Scrivener for Thesis Writing: Setting Up a Thesis Structure using Scrivener Template

Scrivener for Thesis Writing

Scrivener for Thesis Writing

Here we are at the beginning. Before proceeding I highly recommend that you’ve downloaded Scrivener and spent a few hours undertaking the Interactive Tutorial and/or watched some Literature and Latte YouTubes (at least watch the Introduction one). This will give a good idea of what Scrivener is capable of.
I’m going to cover two ways to start writing a Thesis Structure in Scrivener. The first method will be starting a brand new document in Scrivener. This post is focused on using Scrivener’s standard template.
The second method will be importing and working from a Microsoft Word document that you’ve already started.  This method is covered in this blog post.
Remember, these documents will most likely change. Your thesis will evolve, some bits will be scrapped, some chapters will become so big and unwieldy that you’ll divide them up – this is ok.
Method 1: Setting Up Your Thesis Structure directly in Scrivener. 
Step 1:
Scrivener comes with inbuilt templates.  We are going to use the template Non-Fiction -> Non-Fiction with Sub-Heads.
I recommend namely this project
Alternatively, if you are using a shared computer include your name
This is what it will look like:
Scrivener for thesis writing using academic template

Standard Scrivener Template Introduction page

Now the this website ( recommends populating more chapters with generic text such the Chapter Introduction and Conclusion.  You can do this but I don’t yet recommend it.
Step 2: Organising the Front Matter.
‘Front Matter’ is the standard first page that will accompany your draft thesis (kind of like a cover page). This template has a page called ‘Title Page’. This title page uses placeholders that will automatically generate text when you compile (that is, export or print) your work.  We are going to turn the ‘Title Page’ into  a ‘Front Matter’ page- essentially because it should be out of the way for thesis writing (rather than sitting up the top next to ‘Manuscript’)
  1. Go to Project -> Meta Data Settings and insert your thesis title and your name. Write down a real name for your thesis (not “draft thesis” but “An examination of X issue using whatever theory” type title)
  2. Rename the ‘Title Page’ document ‘Front Matter’ (either double-click or right-click rename)
  3. Tweak the text on the Front Matter Page. You could add more Placeholder Tags (for instance, to automatically generate the current date with <$Modifieddate>), delete ‘agents name’ and replace with your Supervisor’s Name.  Tip: You can find all the Placeholder Tags in Scrivener by going to Help – > Placeholder Tags
  4. Delete the documents titled ‘Contents’ and ‘Foreword’
  5. Move the ‘Front Matter’ document down to just above the Trash. You can do this by drag and drop.
Popping all this information onto a ‘Front Matter’ page matters because when you are taking your work out of Scrivener, you can use to include it or leave it via a simple button. I’ll cover this in another post but for now, just know that it is there and will be useful.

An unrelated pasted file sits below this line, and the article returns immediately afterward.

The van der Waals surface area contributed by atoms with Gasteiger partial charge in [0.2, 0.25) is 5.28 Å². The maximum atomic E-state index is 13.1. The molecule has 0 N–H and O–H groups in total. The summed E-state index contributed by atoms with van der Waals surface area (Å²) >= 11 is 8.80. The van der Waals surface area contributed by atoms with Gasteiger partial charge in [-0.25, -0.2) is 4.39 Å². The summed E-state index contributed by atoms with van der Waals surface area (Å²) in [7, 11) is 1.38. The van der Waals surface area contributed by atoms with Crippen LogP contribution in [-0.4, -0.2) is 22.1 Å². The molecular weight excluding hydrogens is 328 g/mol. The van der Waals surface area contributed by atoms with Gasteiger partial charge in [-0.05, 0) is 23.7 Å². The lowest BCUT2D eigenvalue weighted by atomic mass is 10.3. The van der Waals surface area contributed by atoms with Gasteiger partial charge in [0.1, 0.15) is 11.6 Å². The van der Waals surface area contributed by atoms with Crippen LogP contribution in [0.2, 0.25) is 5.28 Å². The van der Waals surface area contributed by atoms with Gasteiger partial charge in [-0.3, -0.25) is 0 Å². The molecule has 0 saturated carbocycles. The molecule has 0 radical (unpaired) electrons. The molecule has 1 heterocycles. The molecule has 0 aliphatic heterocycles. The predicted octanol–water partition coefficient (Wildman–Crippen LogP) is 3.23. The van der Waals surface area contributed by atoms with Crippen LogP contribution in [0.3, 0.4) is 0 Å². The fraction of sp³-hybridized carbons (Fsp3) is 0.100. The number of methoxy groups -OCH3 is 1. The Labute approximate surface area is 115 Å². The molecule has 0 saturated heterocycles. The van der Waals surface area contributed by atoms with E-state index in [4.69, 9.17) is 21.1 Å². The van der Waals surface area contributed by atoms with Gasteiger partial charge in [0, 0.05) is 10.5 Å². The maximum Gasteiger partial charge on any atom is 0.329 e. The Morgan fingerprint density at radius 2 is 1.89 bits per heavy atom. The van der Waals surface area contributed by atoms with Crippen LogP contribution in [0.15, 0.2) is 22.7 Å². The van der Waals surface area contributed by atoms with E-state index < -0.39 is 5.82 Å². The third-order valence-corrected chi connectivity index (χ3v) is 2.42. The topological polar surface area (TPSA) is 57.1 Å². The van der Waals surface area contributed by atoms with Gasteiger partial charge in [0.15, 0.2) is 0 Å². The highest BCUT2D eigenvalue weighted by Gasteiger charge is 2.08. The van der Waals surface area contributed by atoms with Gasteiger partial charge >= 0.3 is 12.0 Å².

Step 3: Creating Folders based on your Thesis Structure
This step will depend if you have a good idea what your thesis will look like.  Some universities/disciplines are very prescriptive and you may well already a set structure that you must follow. Others will have more flexibility for the thesis structure.  Regardless of whether you are following a predetermined structure or figuring it out as you go along, there are some essentials as to what the thesis structure should look like / do.
I suggest that you read these posts
I recommend using a single folder to contain a Thesis Chapter.  To create a Folder- you can either (a) Duplicate an existing folder or (b) create a folder from scratch
(a) Duplicate an existing Folder by selecting the folder, right click and choosing ‘duplicate’
How to create duplicate folders for your thesis

Right-Click to access Duplicate Folder

(b) To create a folder from Scratch – you just click the ‘Add Folder’ icon on the bottom left of the Binder
Folder Creation in Scrivener

Create a folder using the +Folder button

Step 4: Add Sections to your Chapters[Folders]
Each Folder should essentially contain a Chapter of your Thesis. Now you might be ready to add sections. At the first draft stage, these can contain as many sections as you want. You have a couple of choices at this stage
  • Leave the folders empty:  to be filled as you are ready to write the sections
  • Create the Sections now:  based on a rough idea of what you want to write in each Section
  • Import some material from elsewhere: For example, an Nvivo report, a Literature Review you’ve already written.
I’m going to leave this up to you.
Step 5: Structure is done!
Any questions please ask in the comments section.
If you know someone trying to write their thesis or dissertation and they are not using Scrivener, please share this post with them.
Next I suggest
  • Setting Your Thesis Writing Targets
  • Setting up the backup options

About Sarina Kilham

I'm a Doctoral Researcher at the Institute for Sustainable Futures, University of Technology Sydney. Trained as a social scientist and with a Masters in Sustainable Agriculture, I'm interested in farmer's experiences of growing feedstock for biodiesel production. My research has focused on biodiesel production in Brazil and Timor-Leste. Also on Twitter @sarinakilham and blogging at
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1 Response to Scrivener for Thesis Writing: Setting Up a Thesis Structure using Scrivener Template

  1. Pingback: Using Scrivener for NonFiction (with links) | Carrie Cuinn

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